‘The world is changing rapidly and we must keep up to ensure diversity and equality are pursued with urgency’

The world we all share today is an increasingly tumultuous place


BY JONATHAN MILDENHALL, chief marketing officer of Airbnb

Global political discourse is uncertain at best; all around the world communities brim with societal friction and economies are changing. In some respects, it’s an incredibly unsettling climate.

Yet, in truth there is also immense potential. Amid the fragmentation, huge swathes of humanity are coming together, united in shared values and demonstrating a refreshing take on activism, futurist thinking and empowerment. Change is uncomfortable, but it presents opportunity to face the world’s challenges collectively. How? By driving and living greater diversity and inclusion across everything we do.

I believe our marketing community can power revolution. We are in a strong position to be advocates of equality and inclusivity, so we should be part of a critical social transformation. There has never been a more important time for brands to stand up for diversity. Especially when certain political leaders drive greater division and bigotry.

Brands don’t have to be political, but I do think we must stand up for the social issues that consumers feel passionate about. It was this mindset that led to Airbnb’s #weaccept campaign around the Super Bowl. Our message about inclusivity was not politically motivated; it was motivated by our belief in humanity.

Change must start at a grassroots level. To take on the role of moral compass and genuinely impact societal change, the marketing community needs to take a long, hard look at itself. If our professional DNA is not diverse, how can we expect our work to be?

Sadly, the advertising and marketing industries are too good at holding up mirrors of themselves – and the reflections tend to be an incredibly narrow representation of the world. We have the same few people looking in the same few places, especially when it comes to recruitment.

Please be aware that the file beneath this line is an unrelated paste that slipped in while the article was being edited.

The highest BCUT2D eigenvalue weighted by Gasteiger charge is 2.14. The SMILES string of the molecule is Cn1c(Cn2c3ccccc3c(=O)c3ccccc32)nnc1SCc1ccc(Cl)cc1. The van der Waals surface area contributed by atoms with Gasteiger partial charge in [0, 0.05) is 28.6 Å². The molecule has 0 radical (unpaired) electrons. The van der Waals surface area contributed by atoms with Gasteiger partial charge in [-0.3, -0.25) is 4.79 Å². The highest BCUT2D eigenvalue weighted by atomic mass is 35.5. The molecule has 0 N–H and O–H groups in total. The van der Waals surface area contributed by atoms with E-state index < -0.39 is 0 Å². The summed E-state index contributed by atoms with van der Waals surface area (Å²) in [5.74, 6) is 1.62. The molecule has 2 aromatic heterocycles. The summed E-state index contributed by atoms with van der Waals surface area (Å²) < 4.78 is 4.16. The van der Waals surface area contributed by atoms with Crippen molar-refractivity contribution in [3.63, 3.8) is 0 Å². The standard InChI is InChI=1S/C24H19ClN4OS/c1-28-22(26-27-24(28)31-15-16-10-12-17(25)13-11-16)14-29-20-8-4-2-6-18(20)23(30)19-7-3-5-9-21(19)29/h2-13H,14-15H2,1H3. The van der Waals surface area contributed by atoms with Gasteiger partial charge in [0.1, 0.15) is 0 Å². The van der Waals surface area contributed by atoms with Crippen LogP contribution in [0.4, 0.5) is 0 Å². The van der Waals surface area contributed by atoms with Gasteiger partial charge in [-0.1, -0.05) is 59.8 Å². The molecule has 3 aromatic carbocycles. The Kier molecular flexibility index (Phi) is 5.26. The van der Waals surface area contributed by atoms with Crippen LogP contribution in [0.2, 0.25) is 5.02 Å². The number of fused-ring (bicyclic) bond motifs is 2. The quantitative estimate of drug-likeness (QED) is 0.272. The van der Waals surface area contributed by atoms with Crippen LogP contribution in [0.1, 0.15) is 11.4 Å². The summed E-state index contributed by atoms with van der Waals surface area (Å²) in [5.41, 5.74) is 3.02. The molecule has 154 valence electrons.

As an industry, we marketers drive a very clear innovation agenda, but we fall short of innovating in terms of the people we attract and retain. Too often it is only lip service that is being paid to change, no more so than in our own ranks.

This isn’t a new problem. Antiquated roles and structures have been an issue for decades. The 3% Conference, the Girls Lounge and outspoken industry leaders such as Cindy Gallop have challenged gender inequality and change is, finally, underway.

That said, it ultimately took two decades before boardroom quotas slowly crept up and female voices within the creative industries were finally heard. While this change is heartening I don’t want it to take two decades to see the same representation of ethnic minorities.

I draw inspiration and ambition from creative organisations such as the EMMYs and Oscars that made great efforts to address challenges of diversity and inclusion. They have done an incredible job.

But the advertising and marketing communities are not working as hard. Chief marketing officers (CMOs) need to work harder at building out diversity within their own teams and set clear diversity expectations from their agency partners. Antonio Lucio, CMO at HP Inc, is leading the way in terms of setting real targets for HP’s agencies and tackling issues like unconscious bias within his organisation.

I believe our industry must become a community built on a foundation of collaboration and inclusivity. If politics calls for walls, then marketing must create bridges. Our work will benefit from broader perspectives and a higher sense of empathy for those on the periphery.

At Airbnb we believe in a world where one day all 7.5 billion people will be able to belong anywhere. Diversity and inclusion are at the core of this brand belief.

Now is the time for bold, progressive action. The world is changing rapidly and we must keep up to ensure diversity and equality are pursued with urgency. I’ve often championed the idea that agencies and brands must develop ideas which are dangerous and challenging. It’s this kind of approach that will move diversity from a token achievement to the industry norm.

Jonathan Mildenhall is president of the Creative Effectiveness Jury at the 2017 Cannes Lions International Festival of Creativity